Trump, Ryan Say They Are ‘Totally Committed’ to Unifying Republican Party


Presumptive Republican presidential nominee Donald Trump and House Speaker Paul D. Ryan struck a conciliatory tone after meeting in Washington Thursday, seeking to put behind them a public spat that erupted after Ryan said last week that he is not ready to endorse the business mogul in his bid for the White House.

“While we were honest about our few differences, we recognize that there are also many important areas of common ground,” Trump and Ryan said in a joint statement. “We will be having additional discussions, but remain confident there’s a great opportunity to unify our party and win this fall, and we are totally committed to working together to achieve that goal.”

Despite the positive tone of the joint statement, it did not say that Ryan now supports Trump as the party’s nominee.

Ryan’s refusal to endorse Trump elevated the stakes of their meeting this morning at Republican National Committee headquarters on Capitol Hill and generated enormous media interest.

Trump’s face-to-face with Ryan was the first of several high-profile sit downs with Republican leaders that come as the campaign seeks to unite the party — and its resources — ahead of a competitive general election.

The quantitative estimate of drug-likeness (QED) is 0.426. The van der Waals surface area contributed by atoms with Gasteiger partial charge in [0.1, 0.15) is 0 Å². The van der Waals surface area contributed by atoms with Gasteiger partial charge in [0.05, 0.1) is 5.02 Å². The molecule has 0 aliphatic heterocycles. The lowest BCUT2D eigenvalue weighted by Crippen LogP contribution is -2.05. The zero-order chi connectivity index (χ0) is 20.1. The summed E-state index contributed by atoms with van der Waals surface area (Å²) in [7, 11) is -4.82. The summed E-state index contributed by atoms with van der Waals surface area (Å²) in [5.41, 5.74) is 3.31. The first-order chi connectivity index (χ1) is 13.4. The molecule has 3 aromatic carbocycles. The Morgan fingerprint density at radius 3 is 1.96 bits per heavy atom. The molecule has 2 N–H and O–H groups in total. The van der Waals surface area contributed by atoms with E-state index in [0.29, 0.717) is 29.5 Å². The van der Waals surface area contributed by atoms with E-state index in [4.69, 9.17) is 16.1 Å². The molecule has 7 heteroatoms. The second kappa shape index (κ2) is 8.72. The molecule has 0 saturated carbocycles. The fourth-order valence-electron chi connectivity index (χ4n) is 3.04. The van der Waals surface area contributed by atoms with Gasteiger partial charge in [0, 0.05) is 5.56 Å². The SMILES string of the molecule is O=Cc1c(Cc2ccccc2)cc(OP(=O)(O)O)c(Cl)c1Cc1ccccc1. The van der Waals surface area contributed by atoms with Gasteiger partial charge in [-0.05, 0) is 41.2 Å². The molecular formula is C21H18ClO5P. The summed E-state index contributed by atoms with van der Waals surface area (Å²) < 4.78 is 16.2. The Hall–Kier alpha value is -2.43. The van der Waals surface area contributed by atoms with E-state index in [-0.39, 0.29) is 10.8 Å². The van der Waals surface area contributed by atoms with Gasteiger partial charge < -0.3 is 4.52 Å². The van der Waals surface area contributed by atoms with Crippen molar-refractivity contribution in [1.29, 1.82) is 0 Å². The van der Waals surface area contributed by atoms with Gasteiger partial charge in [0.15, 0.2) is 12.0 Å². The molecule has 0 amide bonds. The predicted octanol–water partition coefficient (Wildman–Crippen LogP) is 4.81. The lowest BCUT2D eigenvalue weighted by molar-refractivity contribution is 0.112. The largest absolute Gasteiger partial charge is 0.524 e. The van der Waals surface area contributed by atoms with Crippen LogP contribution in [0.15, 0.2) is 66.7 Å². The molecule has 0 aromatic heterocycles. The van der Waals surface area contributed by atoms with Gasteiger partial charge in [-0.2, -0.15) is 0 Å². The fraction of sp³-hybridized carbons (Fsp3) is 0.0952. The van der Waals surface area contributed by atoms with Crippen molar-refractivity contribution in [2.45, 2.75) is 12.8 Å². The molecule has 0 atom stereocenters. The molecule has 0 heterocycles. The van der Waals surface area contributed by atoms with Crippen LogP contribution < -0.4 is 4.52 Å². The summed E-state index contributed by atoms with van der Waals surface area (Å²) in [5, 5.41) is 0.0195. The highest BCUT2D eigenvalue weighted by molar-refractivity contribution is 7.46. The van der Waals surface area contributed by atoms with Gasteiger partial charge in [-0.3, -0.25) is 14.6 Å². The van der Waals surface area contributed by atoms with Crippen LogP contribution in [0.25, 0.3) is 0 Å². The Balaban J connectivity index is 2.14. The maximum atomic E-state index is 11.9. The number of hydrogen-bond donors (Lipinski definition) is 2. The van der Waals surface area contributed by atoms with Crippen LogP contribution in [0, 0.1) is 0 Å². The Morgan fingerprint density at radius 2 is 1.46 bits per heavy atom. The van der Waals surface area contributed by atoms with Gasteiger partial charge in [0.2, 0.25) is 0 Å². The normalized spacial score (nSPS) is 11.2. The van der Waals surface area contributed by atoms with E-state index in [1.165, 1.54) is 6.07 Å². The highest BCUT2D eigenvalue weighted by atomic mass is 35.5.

The summit between Ryan and Trump was cast as an opportunity to soothe tensions between Trump and the GOP establishment at a pivotal moment for a party sharply divided over the likely nominee’s unorthodox and controversial campaign.

The day of meetings began at 9 a.m. when Trump met with Ryan (R-Wis.) and RNC Chairman Reince Priebus, after which he met with the full House GOP leadership team.

Shortly after 10 a.m., Priebus tweeted out that the meeting was “great.”

Trump left the RNC shortly before 11 a.m., waving at reporters from the back seat of his black suburban. He will meet later in the morning with Senate Majority Leader Mitch McConnell (R-Ky.) and his top associates.

The streets outside Republican National Committee headquarters assumed a circus-like atmosphere Thursday morning. Dozens of cameras staked out every entrance to the building, satellite trucks lined the nearby streets and passersby gawked at the spectacle.

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SOURCE: The Washington Post, Jose A. DelReal and Mike DeBonis